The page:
Hospital bosses have been accused of launching a witch hunt to find a whistleblower who told a widower about blunders in the treatment his wife received.
The row emerged as an inquest began into the death of Susan Warby who died five weeks after bowel surgery.
Her family received an anonymous letter after her death highlighting errors in her surgery, the inquest in Ipswich heard, and both Suffolk Police and the hospital launched investigations.
These investigations confirmed that there had been issues around an arterial line fitted to Ms Warby during surgery, Suffolk’s senior coroner Nigel Parsley said.
Doctors were reportedly asked for fingerprints as part of the hospital’s investigation, with an official from trade union Unison describing the investigation as a “witch hunt” designed to identify the whistleblower who revealed the blunders.
Thursday’s inquest was told that Ms Warby had complained of abdominal pain and diarrhoea for around a fortnight before she collapsed at home on 26 July 2018 and her husband Jon Warby called the NHS 111 number.
The mother, known as Sue, was taken to hospital by ambulance and underwent emergency open surgery for a perforated bowel the next day, on 27 July.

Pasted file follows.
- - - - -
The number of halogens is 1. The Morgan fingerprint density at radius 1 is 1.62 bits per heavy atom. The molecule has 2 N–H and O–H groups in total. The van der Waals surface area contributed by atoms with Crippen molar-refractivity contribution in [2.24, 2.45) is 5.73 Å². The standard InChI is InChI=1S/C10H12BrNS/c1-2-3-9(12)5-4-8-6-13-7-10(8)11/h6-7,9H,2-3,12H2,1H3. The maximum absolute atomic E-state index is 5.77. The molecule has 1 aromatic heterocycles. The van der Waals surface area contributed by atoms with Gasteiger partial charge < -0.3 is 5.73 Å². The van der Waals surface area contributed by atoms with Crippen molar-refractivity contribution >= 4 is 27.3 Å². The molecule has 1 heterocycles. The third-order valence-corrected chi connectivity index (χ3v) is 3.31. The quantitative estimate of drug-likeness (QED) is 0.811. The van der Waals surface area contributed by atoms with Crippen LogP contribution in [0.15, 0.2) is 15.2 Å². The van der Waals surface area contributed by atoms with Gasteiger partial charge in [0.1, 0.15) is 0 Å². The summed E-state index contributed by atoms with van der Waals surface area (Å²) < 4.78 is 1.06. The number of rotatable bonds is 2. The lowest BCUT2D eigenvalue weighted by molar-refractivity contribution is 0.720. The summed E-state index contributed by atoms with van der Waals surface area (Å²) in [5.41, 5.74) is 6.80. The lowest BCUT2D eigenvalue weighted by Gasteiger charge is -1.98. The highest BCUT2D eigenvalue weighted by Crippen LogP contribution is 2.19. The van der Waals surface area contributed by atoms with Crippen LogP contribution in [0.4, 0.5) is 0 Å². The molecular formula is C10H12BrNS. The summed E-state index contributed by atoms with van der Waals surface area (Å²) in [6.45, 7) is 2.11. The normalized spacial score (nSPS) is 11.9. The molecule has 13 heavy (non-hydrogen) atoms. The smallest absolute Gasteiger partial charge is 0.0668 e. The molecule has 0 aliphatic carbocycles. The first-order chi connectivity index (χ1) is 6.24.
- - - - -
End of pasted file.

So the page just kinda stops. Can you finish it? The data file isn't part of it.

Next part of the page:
Mr Parsley said that Mrs Warby was too unwell for her surgical incisions to be stitched up after the surgery and this was eventually done on 29 July.
Mr Warby said, in a statement read by Mr Parsley: “Following the operation Sue’s stomach was left open and she was taken to the intensive care unit.”
He said he was told that his wife was also suffering from a “rampant infection” which was putting a strain on her kidneys.
Mr Warby said he was told that during his wife’s operation, an arterial line was fitted with an intravenous (IV) infusion to keep it clear.
Ms Warby was incorrectly given glucose instead of saline, Mr Warby said.
“I asked what the effect of this could be and the consultant told me brain damage or death,” he said, adding he was later told there was “no new irreversible brain damage”.
He said that his wife’s condition was “very up and down” in the following days and her arterial line was replaced with a line into a central vein on 7 August.
During this operation, Ms Warby suffered a punctured lung.
Mr Warby said he was told it “could be a very tricky procedure” but that it was carried out by a “junior” member of staff.
“I’m concerned that a consultant should have performed the procedure due to her being critically ill,” he said.
He said that a week later, Ms Warby contracted a fungal infection and the family agreed to withdraw active treatment.
Ms Warby’s medical cause of death was recorded as multi-organ failure, with contributory causes including septicaemia and pneumonia.
The inquest heard she had been diagnosed with the digestive condition diverticular disease in 1997.
Consultant surgeon Dr Amitabh Mishra, who operated on Ms Warby, said: “Given how unwell she was, it was decided to proceed directly to an open operation.”
He said she was assessed as having an 84.8% risk of mortality, taking into account her underlying factors including her hypertension and that she was a smoker.
The inquest, listed for two days, continues.